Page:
2. (chiefly Britain, uncommon slang, uncountable) Valuables retrieved from sewers and drains
    • 1974, J. Aiken, Midnight is Place, v. 164
      I am present engaged in fishing for tosh in the sewers of Blastburn.
  3. (chiefly Britain, slang, uncountable) Rubbish, trash, (now especially) nonsense, bosh, balderdash
    • 1892 October 26, Oxford University Magazine, 26/1
      To think what I’ve gone through to hear that man! Frightful tosh it’ll be, too.
    • 1911, H. G. Wells, The New Machiavelli, ch. 5,
      Perhaps it helped a man into Parliament, Parliament still being a confused retrogressive corner in the world where lawyers and suchlike sheltered themselves from the onslaughts of common-sense behind a fog of Latin and Greek and twaddle and tosh.
    • 1997, J.K. Rowling, Harry Potter and the Philosopher’s Stone, iv
      ‘Took yeh from the ruined house myself, on Dumbledore’s orders. Brought yeh ter this lot…’
      ‘Load of old tosh,’ said Uncle Vernon.
  4. (Britain, archaic school slang, countable) A bath or foot pan
    • 1881, Leathes in C.E. Pascoe, Everyday Life in our Public Schools, ii. 20
      A ‘tosh’ pan… is also provided.
    • 1905, H. A. Vachell, Hill, i
      We call a tub a tosh.
  5. (cricket, slang, derogatory, uncountable) Easy bowling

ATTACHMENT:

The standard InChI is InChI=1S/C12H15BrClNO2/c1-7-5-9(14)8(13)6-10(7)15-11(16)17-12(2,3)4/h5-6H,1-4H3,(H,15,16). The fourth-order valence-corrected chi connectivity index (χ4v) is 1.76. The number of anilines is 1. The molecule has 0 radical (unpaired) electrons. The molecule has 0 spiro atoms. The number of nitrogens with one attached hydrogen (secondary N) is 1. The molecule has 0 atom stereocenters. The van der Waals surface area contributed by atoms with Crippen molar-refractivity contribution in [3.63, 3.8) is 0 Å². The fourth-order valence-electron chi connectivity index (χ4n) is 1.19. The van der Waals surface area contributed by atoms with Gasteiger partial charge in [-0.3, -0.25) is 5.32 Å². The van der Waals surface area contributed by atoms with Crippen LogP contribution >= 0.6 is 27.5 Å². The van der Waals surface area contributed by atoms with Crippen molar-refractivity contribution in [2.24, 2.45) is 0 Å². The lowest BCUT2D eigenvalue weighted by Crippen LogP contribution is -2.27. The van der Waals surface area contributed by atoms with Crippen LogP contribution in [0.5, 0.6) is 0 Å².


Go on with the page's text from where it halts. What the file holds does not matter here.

• 1898 June 25, Tit-Bits, 252/3
      Among the recent neologisms of the cricket field is ‘tosh’, which means bowling of contemptible easiness.
  6. (Britain, humorous slang, uncountable) Used as a form of address.
    • 1954, E. Hyams, Stories & Cream, 175
      ‘Ere, tosh, you bin at Cha’ham?
Synonyms
  • See Thesaurus:nonsense
Derived terms
  • toshy, toshing
Translations

Verb

tosh (third-person singular simple present toshes, present participle toshing, simple past and past participle toshed)

  1. (Britain, obsolete slang) To steal copper, particularly from ship hulls
    • 1867, W. H. Smyth, Sailor’s Word-book
    • Toshing, a cant word for stealing copper sheathing from vessels’ bottoms, or from dock-yard stores.
  2. (chiefly Britain, uncommon slang) To search for valuables in sewers
    • 1974, J. Aiken, Midnight is Place, vi. 180
      You tend to the toshing, let Mester Hobday tend to the dealing.
  3. (Britain, archaic school slang) To use a tosh-pan, either to wash, to splash, or to “bath”
    • 1883, J.P. Groves, From Cadet to Captain, iii. 227
      Toshing’ was the name given to a punishment inflicted by the cadets on any one of their number who made himself obnoxious. The victim, dressed in full uniform, was forced to run the gauntlet of his brother cadets, who, as he passed, emptied the contents of their ‘tosh-cans’ (small baths holding about three gallons of water) over the wretched lad’s head.
    • 1903, J. S. Farmer & al., Slang, VII. 171/1
      He toshed his house beak by mistake, and got three hundred.

Etymology 2

Compare Old French tonce (shorn, clipped) and English tonsure.

Adjective

tosh (comparative tosher, superlative toshest)

  1. (Scotland, obsolete) Tight.
    • 1776, D. Herd, Ancient & Modern Scottish Songs